The curious case of a hairy flash drive

Where I come from, using flash drives to copy s from computer to computer is a fairly common activity. The documents copied vary in size from as small as few hundred kilobytes of microsoft word documents to a 700mb movie. This common form of file transfer comes with two notorious challenges.

The corrupt document

Every once in a while or approximately 1 in 10 flash drives / memory cards, documents copied onto a flash drive no longer retains their form. In order words, they are corrupt and cannot be read easily by microsoft word or vlc without a special voodoo operation. Once a flash drive starts to exhibit this behavior, the owner cries for about a day or two and keep the flash drive at the bottom of his bag hoping that one day, the old documents would be retrieved by a magician.

The curiously missing document

This one is even more popular. I would approximate its occurrence to be at 3 in every 10 flash drives that are used on private windows PC and 8 in every 10 used on public windows PCs. Surprisingly, these files are accessible on Mac and Linux. What causes this is a tiny malicious process that hides all folders in the flash drive and creates a executable clone with the same image as a windows folder. This malicious program does this to trick other flash drive users into installing itself and thus propagating its life cycle.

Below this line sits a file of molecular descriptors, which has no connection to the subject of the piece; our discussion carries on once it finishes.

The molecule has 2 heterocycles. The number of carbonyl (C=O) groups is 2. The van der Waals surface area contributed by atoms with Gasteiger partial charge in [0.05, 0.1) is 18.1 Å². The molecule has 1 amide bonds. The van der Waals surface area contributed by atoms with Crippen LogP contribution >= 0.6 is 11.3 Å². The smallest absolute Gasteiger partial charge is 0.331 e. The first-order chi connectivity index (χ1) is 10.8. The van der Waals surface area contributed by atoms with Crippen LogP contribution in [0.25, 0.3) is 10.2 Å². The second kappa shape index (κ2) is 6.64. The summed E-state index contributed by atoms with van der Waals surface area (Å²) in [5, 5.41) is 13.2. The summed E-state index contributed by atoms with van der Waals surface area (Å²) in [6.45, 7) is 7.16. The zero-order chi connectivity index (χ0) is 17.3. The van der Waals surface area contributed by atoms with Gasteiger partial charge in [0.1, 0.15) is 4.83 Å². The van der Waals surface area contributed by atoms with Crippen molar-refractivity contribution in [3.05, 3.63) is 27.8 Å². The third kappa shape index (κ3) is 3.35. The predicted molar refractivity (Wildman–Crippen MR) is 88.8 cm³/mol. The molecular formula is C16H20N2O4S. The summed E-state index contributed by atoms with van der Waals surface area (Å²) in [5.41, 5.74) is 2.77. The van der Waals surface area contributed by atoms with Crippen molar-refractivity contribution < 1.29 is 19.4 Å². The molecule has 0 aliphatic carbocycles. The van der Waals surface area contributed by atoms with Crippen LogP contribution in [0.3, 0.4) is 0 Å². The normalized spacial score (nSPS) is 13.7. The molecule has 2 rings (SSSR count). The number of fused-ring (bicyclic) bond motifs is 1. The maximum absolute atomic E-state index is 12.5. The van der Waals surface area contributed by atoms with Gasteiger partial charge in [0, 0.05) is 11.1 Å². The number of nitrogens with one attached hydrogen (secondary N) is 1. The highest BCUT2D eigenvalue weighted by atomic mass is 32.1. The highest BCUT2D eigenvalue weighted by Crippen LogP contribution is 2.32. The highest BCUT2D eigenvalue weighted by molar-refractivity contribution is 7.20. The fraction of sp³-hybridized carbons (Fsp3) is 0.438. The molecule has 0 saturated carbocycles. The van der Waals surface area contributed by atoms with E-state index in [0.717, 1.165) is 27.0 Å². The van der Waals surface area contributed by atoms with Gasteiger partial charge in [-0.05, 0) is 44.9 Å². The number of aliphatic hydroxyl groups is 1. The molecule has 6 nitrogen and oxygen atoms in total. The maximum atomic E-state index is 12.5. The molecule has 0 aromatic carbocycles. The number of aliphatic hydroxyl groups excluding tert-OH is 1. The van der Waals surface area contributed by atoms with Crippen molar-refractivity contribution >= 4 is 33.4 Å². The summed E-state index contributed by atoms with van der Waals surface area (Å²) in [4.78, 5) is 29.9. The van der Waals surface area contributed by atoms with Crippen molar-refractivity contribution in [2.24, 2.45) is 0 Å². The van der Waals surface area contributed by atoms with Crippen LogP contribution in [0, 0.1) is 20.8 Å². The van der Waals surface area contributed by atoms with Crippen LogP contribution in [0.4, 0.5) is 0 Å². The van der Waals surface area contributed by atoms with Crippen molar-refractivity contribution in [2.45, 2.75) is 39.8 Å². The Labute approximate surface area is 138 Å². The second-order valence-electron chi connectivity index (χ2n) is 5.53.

This scourge can be prevented by not opening flash drives directly. If you are a victim, you can either install a recent antivirus or run command task manager, locate the malicious program and terminate it. Stop from starting either as a service or at boot time. Finally, clean up old flashes by deleting the windows folder looking executables and run attrib *.* /d /u -h -r -s in an elevated command prompt window.

Glossary

a special voodoo operation: Refers to a theory in my head that the document can still be recovered by special computer nerds, if not, how come we see people in movies recover memory files from corrupt or broken or exploded hard drives.

Reason for writing this post: It just popped up in my head and it seems like an interesting topic to write on.

Tomiwa Ijaware

Not much is known about Tomiwa, however, information indicate that he is a software engineer that leans on the collective wisdom of open source giants. At night, he studies machine learning.

Lagos, Nigeria http://tomiwa.xyz

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